I also do a considerable amount of non-fiction writing, both in print and online. Here’s a whirlwind tour of my blog posts and magazine articles about writing craft, genetics research, and my hobbies.
Science and Science Fiction
My weekly blog series Science in Sci-fi, Fact in Fantasy tackles scientific, medical, and technical aspects of SFF writing with help from an expert in the field. My contributed posts include:
- Genetics myths in fiction writing
- Mutation myths in fiction
- 10 things authors don’t know about the woods
- Medieval versus modern archery
I’ve also written non-fiction articles related to my research background for a few magazines:
|Chimeras: science and science fiction
Baen Books website, 2017.
Human-animal chimeras have pervaded folklore and myth for centuries. The actual science is closer than you might think.
|When Sci-fi Movies Get Mutation and Evolution Wrong
Outer Places, October 2017.
My second column for OP compares modern genetics to the predictions of seminal sci-fi works. See also my interview on Okja and genetics.
|How SF predicted the future of genetics
Outer Places, September 2017.
My first column for OP compares modern genetics to the predictions of seminal sci-fi works. See also my interview on Okja and genetics.
|Dark matter of the human genome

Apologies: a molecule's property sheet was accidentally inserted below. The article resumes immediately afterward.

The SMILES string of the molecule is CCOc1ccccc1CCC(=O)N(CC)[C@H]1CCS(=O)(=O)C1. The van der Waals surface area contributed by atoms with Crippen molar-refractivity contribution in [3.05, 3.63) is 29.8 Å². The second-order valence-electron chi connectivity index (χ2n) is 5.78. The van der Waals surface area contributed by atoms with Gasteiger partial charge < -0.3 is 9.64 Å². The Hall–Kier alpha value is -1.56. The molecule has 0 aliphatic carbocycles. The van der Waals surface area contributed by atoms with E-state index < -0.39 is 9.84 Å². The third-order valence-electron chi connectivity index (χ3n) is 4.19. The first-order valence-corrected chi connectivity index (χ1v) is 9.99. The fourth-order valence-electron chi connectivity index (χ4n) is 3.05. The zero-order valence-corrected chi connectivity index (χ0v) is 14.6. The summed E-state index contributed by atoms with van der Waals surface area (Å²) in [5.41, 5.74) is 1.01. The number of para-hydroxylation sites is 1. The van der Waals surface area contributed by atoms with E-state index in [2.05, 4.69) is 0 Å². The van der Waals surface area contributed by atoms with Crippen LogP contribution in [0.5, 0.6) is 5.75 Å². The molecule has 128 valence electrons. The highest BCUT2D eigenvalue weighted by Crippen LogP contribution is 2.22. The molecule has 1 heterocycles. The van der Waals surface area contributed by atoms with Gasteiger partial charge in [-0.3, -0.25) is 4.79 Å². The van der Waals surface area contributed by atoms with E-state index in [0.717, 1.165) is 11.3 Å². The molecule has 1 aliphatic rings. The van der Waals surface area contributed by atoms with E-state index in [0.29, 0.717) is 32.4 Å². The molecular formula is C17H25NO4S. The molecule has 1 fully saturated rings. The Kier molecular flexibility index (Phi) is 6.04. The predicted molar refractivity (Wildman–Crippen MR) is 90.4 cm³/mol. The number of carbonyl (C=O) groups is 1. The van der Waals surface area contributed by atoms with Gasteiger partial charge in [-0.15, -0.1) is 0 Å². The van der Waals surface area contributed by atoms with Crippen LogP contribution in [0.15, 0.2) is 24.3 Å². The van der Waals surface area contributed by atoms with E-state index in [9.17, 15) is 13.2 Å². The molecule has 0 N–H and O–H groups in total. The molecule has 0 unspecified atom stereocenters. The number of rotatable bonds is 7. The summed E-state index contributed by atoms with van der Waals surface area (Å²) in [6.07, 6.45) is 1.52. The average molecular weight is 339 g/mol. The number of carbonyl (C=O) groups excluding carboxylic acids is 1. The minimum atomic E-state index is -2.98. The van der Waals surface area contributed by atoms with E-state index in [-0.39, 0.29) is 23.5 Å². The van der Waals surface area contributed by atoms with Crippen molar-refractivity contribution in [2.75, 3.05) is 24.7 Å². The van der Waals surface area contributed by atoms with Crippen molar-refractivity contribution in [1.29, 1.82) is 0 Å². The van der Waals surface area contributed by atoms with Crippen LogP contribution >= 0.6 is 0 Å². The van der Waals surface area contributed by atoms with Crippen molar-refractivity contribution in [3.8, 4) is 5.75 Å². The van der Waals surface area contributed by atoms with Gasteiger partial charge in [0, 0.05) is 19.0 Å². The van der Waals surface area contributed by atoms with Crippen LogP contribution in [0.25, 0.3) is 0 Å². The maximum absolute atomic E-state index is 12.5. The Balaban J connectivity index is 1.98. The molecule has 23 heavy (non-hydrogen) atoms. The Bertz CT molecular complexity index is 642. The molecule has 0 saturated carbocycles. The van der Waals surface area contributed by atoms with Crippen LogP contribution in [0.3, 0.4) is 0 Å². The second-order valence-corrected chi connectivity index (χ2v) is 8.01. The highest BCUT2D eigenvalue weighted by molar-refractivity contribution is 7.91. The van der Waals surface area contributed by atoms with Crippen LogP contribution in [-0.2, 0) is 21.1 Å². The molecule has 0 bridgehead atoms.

Baen Books website, October 2016.
Less than 2% of the genome makes proteins. I discuss what we currently know about the other 98%.
|Eye-based paternity testing and other human genetics myths
Apex Magazine, issue 72.
I debunk common misconceptions about human genetics and inheritance of traits.
|7 things to know about mutations
Fantasy Scroll Magazine, issue 7
I provide an overview of mutations, how they occur, and what they can do, aimed at SF/F audiences.
|A whirlwind tour of the human genome
Fantasy Scroll Magazine, issue 8
I provide a quick top-down overview of the human genome, its size, and what we know about the elements it contains.
|The Next Generation of DNA Sequencing
Clarkesworld Magazine, issue 108
I discuss the revolutionary changes in DNA sequencing technologies and how we can use them to improve human health.
|Seeing Is Believing
Front Line Genomics, issue 4
I compare and contrast two forms of inherited blindness: retinitis pigmentosa and age-related macular degeneration.
As a research scientist working in the field of genetics, I have co-authored more than 60 publications in Nature, Cell, The New England Journal of Medicine, Genome Research, and other journals. My research interests include:
- Methods and analytical approaches for next-generation DNA sequencing data
- Cancer genomics, particularly for breast, ovarian, and prostate tumors.
- Rare Mendelian diseases, particularly inherited disorders like retinitis pigmentosa
- The genetic architecture of common diseases, such as macular degeneration and heart disease.
From 2008-2018, I maintained a blog, MassGenomics, where I write about my work and next-generation DNA sequencing’s impact on biomedical research. In 2018, I moved to a major children’s hospital, and started KidsGenomics, a new blog about rare diseases that affect children.
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